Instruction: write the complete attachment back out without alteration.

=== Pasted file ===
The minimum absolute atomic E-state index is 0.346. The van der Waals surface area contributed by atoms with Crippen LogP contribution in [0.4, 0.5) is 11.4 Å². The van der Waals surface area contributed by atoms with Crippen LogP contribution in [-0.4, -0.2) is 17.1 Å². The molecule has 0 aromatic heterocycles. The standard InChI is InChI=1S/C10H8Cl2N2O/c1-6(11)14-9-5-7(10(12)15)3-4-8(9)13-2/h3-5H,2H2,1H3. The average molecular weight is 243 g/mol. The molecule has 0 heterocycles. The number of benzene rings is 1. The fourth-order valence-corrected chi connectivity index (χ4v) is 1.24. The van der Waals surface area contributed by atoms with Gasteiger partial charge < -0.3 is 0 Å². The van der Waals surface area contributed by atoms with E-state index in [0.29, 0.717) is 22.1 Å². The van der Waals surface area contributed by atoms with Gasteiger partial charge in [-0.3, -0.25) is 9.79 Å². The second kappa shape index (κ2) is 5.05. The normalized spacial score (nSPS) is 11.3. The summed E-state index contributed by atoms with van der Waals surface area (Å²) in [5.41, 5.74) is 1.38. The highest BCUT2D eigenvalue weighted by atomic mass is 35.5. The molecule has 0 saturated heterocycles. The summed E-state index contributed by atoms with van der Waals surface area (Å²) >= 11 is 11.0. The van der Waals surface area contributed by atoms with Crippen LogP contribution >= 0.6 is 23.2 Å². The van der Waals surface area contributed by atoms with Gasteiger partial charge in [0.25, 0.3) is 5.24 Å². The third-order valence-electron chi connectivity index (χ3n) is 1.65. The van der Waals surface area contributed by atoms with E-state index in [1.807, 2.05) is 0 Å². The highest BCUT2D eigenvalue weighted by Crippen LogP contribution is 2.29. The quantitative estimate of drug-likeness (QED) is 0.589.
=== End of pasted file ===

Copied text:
The minimum absolute atomic E-state index is 0.346. The van der Waals surface area contributed by atoms with Crippen LogP contribution in [0.4, 0.5) is 11.4 Å². The van der Waals surface area contributed by atoms with Crippen LogP contribution in [-0.4, -0.2) is 17.1 Å². The molecule has 0 aromatic heterocycles. The standard InChI is InChI=1S/C10H8Cl2N2O/c1-6(11)14-9-5-7(10(12)15)3-4-8(9)13-2/h3-5H,2H2,1H3. The average molecular weight is 243 g/mol. The molecule has 0 heterocycles. The number of benzene rings is 1. The fourth-order valence-corrected chi connectivity index (χ4v) is 1.24. The van der Waals surface area contributed by atoms with Gasteiger partial charge < -0.3 is 0 Å². The van der Waals surface area contributed by atoms with E-state index in [0.29, 0.717) is 22.1 Å². The van der Waals surface area contributed by atoms with Gasteiger partial charge in [-0.3, -0.25) is 9.79 Å². The second kappa shape index (κ2) is 5.05. The normalized spacial score (nSPS) is 11.3. The summed E-state index contributed by atoms with van der Waals surface area (Å²) in [5.41, 5.74) is 1.38. The highest BCUT2D eigenvalue weighted by atomic mass is 35.5. The molecule has 0 saturated heterocycles. The summed E-state index contributed by atoms with van der Waals surface area (Å²) >= 11 is 11.0. The van der Waals surface area contributed by atoms with Crippen LogP contribution >= 0.6 is 23.2 Å². The van der Waals surface area contributed by atoms with Gasteiger partial charge in [0.25, 0.3) is 5.24 Å². The third-order valence-electron chi connectivity index (χ3n) is 1.65. The van der Waals surface area contributed by atoms with E-state index in [1.807, 2.05) is 0 Å². The highest BCUT2D eigenvalue weighted by Crippen LogP contribution is 2.29. The quantitative estimate of drug-likeness (QED) is 0.589.